View Article: PubMed Central - PubMed

Affiliation: Faculty of Medicine, Department of Physiology, University of Debrecen Debrecen, Hungary.

ABSTRACT
The pedunculopontine nucleus is known as a cholinergic nucleus of the reticular activating system, participating in regulation of sleep and wakefulness. Besides cholinergic neurons, it consists of GABAergic and glutamatergic neurons as well. According to classical and recent studies, more subgroups of neurons were defined. Groups based on the neurotransmitter released by a neuron are not homogenous, but can be further subdivided. The PPN neurons do not only provide cholinergic and non-cholinergic inputs to several subcortical brain areas but they are also targets of cholinergic and other different neuromodulatory actions. Although cholinergic neuromodulation has been already investigated in the nucleus, one of its characteristic targets, the M-type potassium current has not been described yet. Using slice electrophysiology, we provide evidence in the present work that cholinergic neurons possess M-current, whereas GABAergic neurons lack it. The M-current contributes to certain functional differences of cholinergic and GABAergic neurons, as spike frequency adaptation, action potential firing frequency or the amplitude difference of medium afterhyperpolarizations (AHPs). Furthermore, we showed that high threshold membrane potential oscillation with high power, around 20 Hz frequency is a functional property of almost all cholinergic cells, whereas GABAergic neurons have only low amplitude oscillations. Blockade of the M-current abolished the oscillatory activity at 20 Hz, and largely diminished it at other frequencies. Taken together, the M-current seems to be characteristic for PPN cholinergic neurons. It provides a possibility for modulating gamma band activity of these cells, thus contributing to neuromodulatory regulation of the reticular activating system.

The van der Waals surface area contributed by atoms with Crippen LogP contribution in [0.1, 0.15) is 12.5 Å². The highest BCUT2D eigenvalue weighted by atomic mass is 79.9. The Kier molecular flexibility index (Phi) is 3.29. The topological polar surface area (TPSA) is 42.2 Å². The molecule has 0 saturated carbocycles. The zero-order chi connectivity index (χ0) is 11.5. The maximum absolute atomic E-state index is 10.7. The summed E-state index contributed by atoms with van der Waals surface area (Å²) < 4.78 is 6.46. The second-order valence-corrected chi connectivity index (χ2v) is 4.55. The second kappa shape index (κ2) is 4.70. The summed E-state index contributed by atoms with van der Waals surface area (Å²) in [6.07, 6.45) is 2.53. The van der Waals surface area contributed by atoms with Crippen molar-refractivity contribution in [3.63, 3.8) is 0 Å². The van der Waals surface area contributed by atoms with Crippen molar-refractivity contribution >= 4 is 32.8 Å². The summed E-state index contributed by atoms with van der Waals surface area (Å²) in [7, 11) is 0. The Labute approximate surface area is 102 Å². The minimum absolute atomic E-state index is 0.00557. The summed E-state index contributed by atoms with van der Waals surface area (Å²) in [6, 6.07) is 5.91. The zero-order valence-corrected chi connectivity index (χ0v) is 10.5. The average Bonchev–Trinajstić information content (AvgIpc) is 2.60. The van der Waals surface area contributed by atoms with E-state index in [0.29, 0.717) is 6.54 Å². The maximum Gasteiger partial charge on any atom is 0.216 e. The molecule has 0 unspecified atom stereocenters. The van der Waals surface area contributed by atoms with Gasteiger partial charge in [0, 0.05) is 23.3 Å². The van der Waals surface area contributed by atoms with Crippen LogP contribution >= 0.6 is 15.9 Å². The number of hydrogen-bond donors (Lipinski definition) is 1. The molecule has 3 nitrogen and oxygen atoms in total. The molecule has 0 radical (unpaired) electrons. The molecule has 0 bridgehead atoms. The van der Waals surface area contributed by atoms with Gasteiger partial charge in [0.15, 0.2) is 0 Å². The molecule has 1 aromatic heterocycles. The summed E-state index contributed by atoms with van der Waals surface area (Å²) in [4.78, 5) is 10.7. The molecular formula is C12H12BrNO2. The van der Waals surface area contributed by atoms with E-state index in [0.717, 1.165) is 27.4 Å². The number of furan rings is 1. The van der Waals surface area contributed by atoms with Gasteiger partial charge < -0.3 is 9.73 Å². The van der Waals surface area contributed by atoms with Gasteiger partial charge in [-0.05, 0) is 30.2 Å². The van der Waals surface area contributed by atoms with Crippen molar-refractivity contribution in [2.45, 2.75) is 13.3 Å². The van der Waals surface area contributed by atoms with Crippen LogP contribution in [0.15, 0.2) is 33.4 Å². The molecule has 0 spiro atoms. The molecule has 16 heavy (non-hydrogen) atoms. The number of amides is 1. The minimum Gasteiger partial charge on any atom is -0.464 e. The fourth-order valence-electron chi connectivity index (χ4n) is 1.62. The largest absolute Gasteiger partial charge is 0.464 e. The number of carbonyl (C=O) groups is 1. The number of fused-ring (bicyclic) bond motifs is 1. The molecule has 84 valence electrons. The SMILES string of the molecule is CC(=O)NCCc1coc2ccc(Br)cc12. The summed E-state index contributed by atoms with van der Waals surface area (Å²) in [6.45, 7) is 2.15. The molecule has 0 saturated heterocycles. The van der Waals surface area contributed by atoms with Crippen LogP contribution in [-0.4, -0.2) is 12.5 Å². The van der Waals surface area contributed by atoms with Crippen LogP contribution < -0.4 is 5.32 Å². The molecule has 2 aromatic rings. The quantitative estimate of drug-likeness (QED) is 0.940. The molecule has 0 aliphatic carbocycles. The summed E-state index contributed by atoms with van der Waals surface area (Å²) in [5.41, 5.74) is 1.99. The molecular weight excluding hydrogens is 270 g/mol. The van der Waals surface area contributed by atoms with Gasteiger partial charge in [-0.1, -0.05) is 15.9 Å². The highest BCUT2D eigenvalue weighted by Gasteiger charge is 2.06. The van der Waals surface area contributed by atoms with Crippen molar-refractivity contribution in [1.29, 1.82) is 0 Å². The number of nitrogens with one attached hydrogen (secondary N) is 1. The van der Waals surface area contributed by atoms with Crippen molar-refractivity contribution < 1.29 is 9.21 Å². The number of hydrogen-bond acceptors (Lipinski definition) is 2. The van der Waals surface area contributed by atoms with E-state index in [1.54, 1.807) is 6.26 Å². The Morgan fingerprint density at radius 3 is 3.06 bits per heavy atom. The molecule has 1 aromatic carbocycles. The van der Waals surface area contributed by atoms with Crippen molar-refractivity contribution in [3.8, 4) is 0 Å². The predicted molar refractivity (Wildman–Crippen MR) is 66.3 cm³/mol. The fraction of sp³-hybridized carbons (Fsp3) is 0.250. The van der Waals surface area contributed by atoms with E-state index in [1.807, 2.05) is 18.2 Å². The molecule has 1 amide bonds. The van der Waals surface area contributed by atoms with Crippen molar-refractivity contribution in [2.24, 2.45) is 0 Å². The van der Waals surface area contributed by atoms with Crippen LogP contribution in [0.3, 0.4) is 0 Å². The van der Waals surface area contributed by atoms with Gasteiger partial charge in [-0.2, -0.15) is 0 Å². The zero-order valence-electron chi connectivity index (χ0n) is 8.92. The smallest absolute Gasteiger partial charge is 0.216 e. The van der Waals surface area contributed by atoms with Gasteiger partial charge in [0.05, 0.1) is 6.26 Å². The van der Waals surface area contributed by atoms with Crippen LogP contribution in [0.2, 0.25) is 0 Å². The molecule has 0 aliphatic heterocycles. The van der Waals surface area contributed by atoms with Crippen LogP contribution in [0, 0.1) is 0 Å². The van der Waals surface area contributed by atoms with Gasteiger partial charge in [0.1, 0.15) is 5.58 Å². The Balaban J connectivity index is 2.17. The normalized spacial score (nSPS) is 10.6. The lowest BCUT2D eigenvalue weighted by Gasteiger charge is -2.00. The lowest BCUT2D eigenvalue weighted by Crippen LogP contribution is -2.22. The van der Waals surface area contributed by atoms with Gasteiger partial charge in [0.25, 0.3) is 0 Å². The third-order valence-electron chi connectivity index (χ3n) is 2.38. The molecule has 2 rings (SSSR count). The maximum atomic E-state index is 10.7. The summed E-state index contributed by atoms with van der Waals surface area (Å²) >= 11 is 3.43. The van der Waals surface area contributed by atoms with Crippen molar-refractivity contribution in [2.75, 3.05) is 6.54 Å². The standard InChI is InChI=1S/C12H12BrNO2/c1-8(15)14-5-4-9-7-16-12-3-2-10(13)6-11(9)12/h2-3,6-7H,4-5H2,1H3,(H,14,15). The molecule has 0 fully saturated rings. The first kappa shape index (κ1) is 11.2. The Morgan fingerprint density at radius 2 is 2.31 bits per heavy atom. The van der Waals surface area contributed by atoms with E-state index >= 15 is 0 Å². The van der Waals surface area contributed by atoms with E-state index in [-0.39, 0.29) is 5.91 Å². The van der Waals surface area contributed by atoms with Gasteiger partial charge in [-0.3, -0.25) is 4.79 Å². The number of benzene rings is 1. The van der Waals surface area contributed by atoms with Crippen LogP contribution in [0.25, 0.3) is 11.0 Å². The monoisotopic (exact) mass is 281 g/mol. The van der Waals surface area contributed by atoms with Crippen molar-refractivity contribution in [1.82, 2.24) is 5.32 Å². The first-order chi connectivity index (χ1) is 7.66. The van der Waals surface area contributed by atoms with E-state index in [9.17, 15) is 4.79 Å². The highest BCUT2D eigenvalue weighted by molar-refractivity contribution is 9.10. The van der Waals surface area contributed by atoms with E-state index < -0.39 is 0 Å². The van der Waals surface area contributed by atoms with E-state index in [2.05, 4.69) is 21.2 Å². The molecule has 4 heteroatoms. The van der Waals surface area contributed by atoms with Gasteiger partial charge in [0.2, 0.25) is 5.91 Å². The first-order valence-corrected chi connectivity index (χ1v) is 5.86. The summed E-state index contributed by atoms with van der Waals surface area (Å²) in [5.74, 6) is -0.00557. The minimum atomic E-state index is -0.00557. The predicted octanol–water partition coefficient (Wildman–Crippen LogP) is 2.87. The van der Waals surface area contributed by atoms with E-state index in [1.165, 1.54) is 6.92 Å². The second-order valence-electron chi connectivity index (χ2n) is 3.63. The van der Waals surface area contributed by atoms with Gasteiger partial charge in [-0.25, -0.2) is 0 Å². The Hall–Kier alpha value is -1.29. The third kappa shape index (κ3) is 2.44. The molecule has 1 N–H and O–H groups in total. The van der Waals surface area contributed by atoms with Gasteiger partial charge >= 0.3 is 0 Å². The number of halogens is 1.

No MeSH data available.


Related in: MedlinePlus